First Advisor

Tina Burdsall

Date of Award


Document Type


Degree Name

Bachelor of Science (B.S.) in Economics and University Honors






Emergency medical services -- United States -- History, Fire fighters, Race relations, Race discrimination, Black people, African Americans, Urban violence -- United States -- History




The history of the fire service is unique and provides the opportunity for national growth and evolution through local level models of engagement with the Communities fire departments are tasked to serve. There is a specific project in realigning the narratives and improving the relational dynamic between fire service personnel and low-SES Black Communities. The investigation of the relational gap between low-SES Black Community members and fire and emergency medical services (EMS) personnel is conducted through historical investigation and quantitative analysis, situated in distinct moments of amplification that serve as a lens through which the dynamic can be understood. The analytical frameworks rest on the recognition and acknowledgement of systemic structural and infrastructural racism, ghettoization, intergenerational poverty, and social determinants of health that disproportionately affect low-SES Black Communities. The density of identifiable moments depicting clear propagation of the relational gap, social inequality, and interactions between Black Community members and fire service personnel resulted in the 1960s serving as the decade for the moments of amplification and the large-scale analysis of the structural racism built into institutions throughout the United States. The identification of national moments of amplification does not claim to be the origin of tensions between the fire service and Black Communities, however the consideration of two moments in particular; the Birmingham Children’s Crusade of 1963 and the Watts Rebellion of 1965 build a lens through which to understand the relational gap. There is a phenomenal lack of literature and interdisciplinary investigation of this field, which breeds the continued propagation of this dynamic, and a lack of awareness that the hegemonic national narrative depicting the fire service and firefighters as heroes, is not universally shared. This work aims to identify and explore the inherent complexities of interdisciplinary contradictory discourse and emphasize the importance of awareness in this field for evaluation and future development of local provisional equity in fire departments across the United States. Humanity necessitates a respect for the work and commitment that firefighters display when they run into burning buildings and scenes of emergency, what has been missing is the trust of the Communities being served and the deeply consequential misalignment of narratives that propagate the relational gap between low-SES Black Communities and fire and EMS personnel. Developed from perspectives gained from relationships with Black Community members and numerous firefighters, supported by literature and academic publications, this work seeks not to charge or prosecute the institutions included in the structural investigation, but rather to outline a dynamic and suggest a starting point for institutions and Community leaders to improve understanding and develop objectives to address dynamics of relational interactions on individual local levels.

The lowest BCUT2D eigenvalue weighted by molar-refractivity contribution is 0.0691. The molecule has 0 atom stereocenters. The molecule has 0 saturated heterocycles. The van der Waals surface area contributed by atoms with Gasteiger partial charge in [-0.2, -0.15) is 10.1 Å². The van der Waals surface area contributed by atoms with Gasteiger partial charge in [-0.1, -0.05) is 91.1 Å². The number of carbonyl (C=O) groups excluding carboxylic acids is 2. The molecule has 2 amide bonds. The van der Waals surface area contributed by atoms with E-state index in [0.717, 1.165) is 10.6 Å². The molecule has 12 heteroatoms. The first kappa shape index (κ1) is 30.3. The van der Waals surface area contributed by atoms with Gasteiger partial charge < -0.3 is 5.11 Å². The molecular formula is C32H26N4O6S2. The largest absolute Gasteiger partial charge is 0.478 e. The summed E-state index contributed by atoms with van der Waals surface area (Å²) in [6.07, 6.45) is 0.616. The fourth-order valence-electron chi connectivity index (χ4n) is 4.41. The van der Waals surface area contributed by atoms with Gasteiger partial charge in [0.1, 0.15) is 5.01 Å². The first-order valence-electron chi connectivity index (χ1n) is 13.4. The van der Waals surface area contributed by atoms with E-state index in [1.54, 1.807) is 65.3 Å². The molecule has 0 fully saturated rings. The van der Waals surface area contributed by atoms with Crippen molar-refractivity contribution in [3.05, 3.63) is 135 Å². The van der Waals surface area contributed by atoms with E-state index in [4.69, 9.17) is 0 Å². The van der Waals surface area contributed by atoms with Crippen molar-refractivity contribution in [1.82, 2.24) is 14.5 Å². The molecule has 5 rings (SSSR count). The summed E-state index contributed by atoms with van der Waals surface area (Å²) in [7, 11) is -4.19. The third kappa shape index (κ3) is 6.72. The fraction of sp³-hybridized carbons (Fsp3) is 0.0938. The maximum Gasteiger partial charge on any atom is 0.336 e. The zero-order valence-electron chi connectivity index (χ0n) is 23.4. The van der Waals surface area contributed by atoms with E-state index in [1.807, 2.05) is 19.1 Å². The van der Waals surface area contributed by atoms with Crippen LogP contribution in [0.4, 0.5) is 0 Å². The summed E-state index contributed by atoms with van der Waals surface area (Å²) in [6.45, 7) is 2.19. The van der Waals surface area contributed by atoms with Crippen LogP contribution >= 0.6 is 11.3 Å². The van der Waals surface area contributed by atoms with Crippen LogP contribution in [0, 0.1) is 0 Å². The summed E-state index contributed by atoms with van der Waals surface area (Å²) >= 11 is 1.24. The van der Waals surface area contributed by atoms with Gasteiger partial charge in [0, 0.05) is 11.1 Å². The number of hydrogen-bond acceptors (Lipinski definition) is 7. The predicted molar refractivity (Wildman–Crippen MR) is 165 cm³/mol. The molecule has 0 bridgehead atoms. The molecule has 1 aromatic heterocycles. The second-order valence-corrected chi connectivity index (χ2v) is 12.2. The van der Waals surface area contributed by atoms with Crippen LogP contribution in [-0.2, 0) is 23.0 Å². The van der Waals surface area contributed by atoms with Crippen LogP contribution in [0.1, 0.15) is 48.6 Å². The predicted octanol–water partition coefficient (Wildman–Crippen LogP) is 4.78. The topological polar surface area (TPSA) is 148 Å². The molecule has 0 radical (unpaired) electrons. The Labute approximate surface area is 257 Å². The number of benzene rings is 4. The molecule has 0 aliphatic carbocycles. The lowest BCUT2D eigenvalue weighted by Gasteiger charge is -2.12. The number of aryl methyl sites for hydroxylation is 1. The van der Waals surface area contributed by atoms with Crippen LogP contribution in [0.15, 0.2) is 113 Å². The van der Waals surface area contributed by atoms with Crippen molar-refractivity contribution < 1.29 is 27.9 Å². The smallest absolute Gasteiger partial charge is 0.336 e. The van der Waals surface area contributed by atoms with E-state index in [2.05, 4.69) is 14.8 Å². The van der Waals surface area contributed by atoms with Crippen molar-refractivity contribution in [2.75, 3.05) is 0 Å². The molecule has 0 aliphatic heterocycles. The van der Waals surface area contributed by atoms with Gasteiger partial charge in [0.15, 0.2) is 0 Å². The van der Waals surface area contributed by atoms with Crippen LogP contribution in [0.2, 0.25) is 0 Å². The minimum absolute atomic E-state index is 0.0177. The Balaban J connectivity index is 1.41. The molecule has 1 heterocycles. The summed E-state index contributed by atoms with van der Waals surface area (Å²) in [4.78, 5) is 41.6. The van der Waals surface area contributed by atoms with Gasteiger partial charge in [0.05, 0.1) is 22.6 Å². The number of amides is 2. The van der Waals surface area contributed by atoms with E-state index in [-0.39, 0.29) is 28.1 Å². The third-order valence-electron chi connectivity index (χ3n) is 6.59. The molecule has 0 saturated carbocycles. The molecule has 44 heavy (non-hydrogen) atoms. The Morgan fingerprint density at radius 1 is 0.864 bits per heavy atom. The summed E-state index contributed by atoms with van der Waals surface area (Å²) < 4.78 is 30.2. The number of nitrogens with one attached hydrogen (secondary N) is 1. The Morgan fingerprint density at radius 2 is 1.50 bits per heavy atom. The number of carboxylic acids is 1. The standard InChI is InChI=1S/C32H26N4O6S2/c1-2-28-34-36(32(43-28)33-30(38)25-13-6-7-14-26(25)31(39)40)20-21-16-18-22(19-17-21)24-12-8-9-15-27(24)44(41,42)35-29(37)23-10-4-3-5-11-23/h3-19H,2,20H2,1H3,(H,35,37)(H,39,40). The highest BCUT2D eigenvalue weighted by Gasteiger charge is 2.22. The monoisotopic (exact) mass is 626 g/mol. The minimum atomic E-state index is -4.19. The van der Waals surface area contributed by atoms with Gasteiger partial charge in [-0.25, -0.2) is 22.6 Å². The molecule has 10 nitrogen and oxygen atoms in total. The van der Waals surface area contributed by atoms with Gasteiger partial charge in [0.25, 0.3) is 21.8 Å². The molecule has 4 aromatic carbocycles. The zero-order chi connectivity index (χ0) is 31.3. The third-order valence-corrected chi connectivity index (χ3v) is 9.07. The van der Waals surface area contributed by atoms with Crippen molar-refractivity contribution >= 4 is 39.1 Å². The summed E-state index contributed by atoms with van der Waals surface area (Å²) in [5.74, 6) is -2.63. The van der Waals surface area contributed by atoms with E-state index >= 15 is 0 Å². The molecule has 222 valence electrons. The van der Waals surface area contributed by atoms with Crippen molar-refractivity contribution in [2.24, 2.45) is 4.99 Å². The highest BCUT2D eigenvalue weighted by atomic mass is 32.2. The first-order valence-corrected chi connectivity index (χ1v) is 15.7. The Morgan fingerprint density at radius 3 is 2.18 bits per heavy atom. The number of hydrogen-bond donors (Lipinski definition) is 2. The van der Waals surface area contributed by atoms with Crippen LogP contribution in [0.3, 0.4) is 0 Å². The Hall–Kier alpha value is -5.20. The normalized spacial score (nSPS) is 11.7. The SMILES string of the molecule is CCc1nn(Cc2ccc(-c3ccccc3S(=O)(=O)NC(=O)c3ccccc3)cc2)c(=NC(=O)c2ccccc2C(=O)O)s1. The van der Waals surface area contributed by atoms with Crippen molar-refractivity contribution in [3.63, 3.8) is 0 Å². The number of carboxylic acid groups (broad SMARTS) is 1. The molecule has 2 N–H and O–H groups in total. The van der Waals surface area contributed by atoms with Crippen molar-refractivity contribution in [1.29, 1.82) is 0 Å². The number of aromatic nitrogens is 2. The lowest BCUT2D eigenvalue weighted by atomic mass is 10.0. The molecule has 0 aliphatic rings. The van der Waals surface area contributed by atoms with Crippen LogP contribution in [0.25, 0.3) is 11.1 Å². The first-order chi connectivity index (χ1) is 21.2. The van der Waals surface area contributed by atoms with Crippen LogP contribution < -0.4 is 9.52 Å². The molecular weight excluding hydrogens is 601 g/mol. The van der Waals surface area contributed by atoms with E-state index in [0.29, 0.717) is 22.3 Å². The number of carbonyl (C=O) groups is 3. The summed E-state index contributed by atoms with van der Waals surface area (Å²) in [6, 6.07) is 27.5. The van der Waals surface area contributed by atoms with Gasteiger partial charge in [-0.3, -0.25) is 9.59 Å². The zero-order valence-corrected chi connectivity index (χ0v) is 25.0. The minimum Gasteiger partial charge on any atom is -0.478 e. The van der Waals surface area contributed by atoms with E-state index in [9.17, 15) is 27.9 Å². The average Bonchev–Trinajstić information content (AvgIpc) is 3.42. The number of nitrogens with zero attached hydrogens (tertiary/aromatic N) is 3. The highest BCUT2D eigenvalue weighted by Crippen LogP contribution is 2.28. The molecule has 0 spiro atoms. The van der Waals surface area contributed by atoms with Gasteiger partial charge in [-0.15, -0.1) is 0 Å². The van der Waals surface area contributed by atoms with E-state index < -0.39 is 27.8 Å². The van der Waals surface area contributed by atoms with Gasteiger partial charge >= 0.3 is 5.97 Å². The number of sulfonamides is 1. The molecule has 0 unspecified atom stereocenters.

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An undergraduate honors thesis submitted in partial fulfillment of the requirements for the degree of Bachelor of Science in University Honors and Economics & Pre-Medicine.

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